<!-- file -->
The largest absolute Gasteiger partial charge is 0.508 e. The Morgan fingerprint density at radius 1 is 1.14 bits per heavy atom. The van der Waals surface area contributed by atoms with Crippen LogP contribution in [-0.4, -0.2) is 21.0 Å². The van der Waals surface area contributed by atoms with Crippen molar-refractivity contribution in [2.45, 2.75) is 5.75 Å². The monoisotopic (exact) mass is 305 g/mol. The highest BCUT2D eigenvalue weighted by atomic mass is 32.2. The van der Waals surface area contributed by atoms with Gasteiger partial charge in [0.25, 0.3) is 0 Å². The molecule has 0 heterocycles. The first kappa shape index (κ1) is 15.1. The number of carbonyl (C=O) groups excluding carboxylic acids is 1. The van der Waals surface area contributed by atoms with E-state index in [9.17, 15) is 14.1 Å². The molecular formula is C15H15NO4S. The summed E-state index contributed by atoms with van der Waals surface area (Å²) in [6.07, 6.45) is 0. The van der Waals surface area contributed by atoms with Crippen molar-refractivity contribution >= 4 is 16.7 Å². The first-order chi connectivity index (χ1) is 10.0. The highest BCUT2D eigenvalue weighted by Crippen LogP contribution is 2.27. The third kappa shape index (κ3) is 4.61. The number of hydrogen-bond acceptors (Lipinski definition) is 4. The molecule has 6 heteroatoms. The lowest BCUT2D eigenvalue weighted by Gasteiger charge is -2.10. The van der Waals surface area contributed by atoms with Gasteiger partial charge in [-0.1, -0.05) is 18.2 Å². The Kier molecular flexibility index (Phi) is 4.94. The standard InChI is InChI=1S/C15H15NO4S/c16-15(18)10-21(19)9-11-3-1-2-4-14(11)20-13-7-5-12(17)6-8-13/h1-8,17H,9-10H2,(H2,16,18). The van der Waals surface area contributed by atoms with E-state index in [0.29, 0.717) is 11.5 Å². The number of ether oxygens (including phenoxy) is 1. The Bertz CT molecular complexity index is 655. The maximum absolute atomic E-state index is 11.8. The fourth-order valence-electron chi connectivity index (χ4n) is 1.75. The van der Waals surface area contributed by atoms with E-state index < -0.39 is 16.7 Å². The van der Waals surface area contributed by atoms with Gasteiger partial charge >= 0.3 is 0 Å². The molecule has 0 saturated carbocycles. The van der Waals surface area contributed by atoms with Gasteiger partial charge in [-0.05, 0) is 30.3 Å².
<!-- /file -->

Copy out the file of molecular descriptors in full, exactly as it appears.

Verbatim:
The largest absolute Gasteiger partial charge is 0.508 e. The Morgan fingerprint density at radius 1 is 1.14 bits per heavy atom. The van der Waals surface area contributed by atoms with Crippen LogP contribution in [-0.4, -0.2) is 21.0 Å². The van der Waals surface area contributed by atoms with Crippen molar-refractivity contribution in [2.45, 2.75) is 5.75 Å². The monoisotopic (exact) mass is 305 g/mol. The highest BCUT2D eigenvalue weighted by atomic mass is 32.2. The van der Waals surface area contributed by atoms with Gasteiger partial charge in [0.25, 0.3) is 0 Å². The molecule has 0 heterocycles. The first kappa shape index (κ1) is 15.1. The number of carbonyl (C=O) groups excluding carboxylic acids is 1. The van der Waals surface area contributed by atoms with E-state index in [9.17, 15) is 14.1 Å². The molecular formula is C15H15NO4S. The summed E-state index contributed by atoms with van der Waals surface area (Å²) in [6.07, 6.45) is 0. The van der Waals surface area contributed by atoms with Crippen molar-refractivity contribution >= 4 is 16.7 Å². The first-order chi connectivity index (χ1) is 10.0. The highest BCUT2D eigenvalue weighted by Crippen LogP contribution is 2.27. The third kappa shape index (κ3) is 4.61. The number of hydrogen-bond acceptors (Lipinski definition) is 4. The molecule has 6 heteroatoms. The lowest BCUT2D eigenvalue weighted by Gasteiger charge is -2.10. The van der Waals surface area contributed by atoms with Gasteiger partial charge in [-0.1, -0.05) is 18.2 Å². The Kier molecular flexibility index (Phi) is 4.94. The standard InChI is InChI=1S/C15H15NO4S/c16-15(18)10-21(19)9-11-3-1-2-4-14(11)20-13-7-5-12(17)6-8-13/h1-8,17H,9-10H2,(H2,16,18). The van der Waals surface area contributed by atoms with E-state index in [0.29, 0.717) is 11.5 Å². The number of ether oxygens (including phenoxy) is 1. The Bertz CT molecular complexity index is 655. The maximum absolute atomic E-state index is 11.8. The fourth-order valence-electron chi connectivity index (χ4n) is 1.75. The van der Waals surface area contributed by atoms with E-state index < -0.39 is 16.7 Å². The van der Waals surface area contributed by atoms with Gasteiger partial charge >= 0.3 is 0 Å². The molecule has 0 saturated carbocycles. The van der Waals surface area contributed by atoms with Gasteiger partial charge in [-0.05, 0) is 30.3 Å².